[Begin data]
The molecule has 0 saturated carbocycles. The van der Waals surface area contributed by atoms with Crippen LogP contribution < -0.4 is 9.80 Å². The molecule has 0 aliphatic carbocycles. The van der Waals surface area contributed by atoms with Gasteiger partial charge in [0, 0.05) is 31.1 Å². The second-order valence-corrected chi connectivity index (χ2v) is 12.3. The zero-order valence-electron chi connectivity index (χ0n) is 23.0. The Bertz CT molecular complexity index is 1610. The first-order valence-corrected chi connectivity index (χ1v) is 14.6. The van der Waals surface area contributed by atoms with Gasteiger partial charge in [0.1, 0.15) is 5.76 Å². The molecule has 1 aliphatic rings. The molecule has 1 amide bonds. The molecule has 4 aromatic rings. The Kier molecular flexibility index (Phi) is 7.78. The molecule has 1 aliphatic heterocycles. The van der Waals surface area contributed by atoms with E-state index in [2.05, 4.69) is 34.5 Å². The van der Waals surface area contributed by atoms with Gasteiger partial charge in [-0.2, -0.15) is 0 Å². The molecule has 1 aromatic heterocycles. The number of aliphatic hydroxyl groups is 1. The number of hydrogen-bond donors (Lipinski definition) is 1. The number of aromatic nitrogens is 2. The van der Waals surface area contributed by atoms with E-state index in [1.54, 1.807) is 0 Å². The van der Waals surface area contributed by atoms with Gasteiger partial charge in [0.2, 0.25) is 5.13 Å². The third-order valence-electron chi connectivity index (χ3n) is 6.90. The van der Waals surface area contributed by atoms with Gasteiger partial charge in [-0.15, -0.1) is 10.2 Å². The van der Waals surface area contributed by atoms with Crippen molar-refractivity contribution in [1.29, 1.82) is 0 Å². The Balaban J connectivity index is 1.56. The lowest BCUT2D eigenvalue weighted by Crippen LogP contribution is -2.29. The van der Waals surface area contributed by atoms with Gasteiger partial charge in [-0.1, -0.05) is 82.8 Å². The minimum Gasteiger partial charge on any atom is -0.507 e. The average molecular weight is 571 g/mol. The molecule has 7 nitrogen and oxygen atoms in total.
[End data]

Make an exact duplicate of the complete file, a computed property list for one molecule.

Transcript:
The molecule has 0 saturated carbocycles. The van der Waals surface area contributed by atoms with Crippen LogP contribution < -0.4 is 9.80 Å². The molecule has 0 aliphatic carbocycles. The van der Waals surface area contributed by atoms with Gasteiger partial charge in [0, 0.05) is 31.1 Å². The second-order valence-corrected chi connectivity index (χ2v) is 12.3. The zero-order valence-electron chi connectivity index (χ0n) is 23.0. The Bertz CT molecular complexity index is 1610. The first-order valence-corrected chi connectivity index (χ1v) is 14.6. The van der Waals surface area contributed by atoms with Gasteiger partial charge in [0.1, 0.15) is 5.76 Å². The molecule has 1 aliphatic rings. The molecule has 1 amide bonds. The molecule has 4 aromatic rings. The Kier molecular flexibility index (Phi) is 7.78. The molecule has 1 aliphatic heterocycles. The van der Waals surface area contributed by atoms with E-state index in [2.05, 4.69) is 34.5 Å². The van der Waals surface area contributed by atoms with Gasteiger partial charge in [-0.2, -0.15) is 0 Å². The molecule has 1 aromatic heterocycles. The number of aliphatic hydroxyl groups is 1. The number of hydrogen-bond donors (Lipinski definition) is 1. The number of aromatic nitrogens is 2. The van der Waals surface area contributed by atoms with E-state index in [1.54, 1.807) is 0 Å². The van der Waals surface area contributed by atoms with Gasteiger partial charge in [0.2, 0.25) is 5.13 Å². The third-order valence-electron chi connectivity index (χ3n) is 6.90. The van der Waals surface area contributed by atoms with Gasteiger partial charge in [-0.15, -0.1) is 10.2 Å². The van der Waals surface area contributed by atoms with Crippen molar-refractivity contribution in [1.29, 1.82) is 0 Å². The Balaban J connectivity index is 1.56. The lowest BCUT2D eigenvalue weighted by Crippen LogP contribution is -2.29. The van der Waals surface area contributed by atoms with Gasteiger partial charge in [-0.1, -0.05) is 82.8 Å². The minimum Gasteiger partial charge on any atom is -0.507 e. The average molecular weight is 571 g/mol. The molecule has 7 nitrogen and oxygen atoms in total.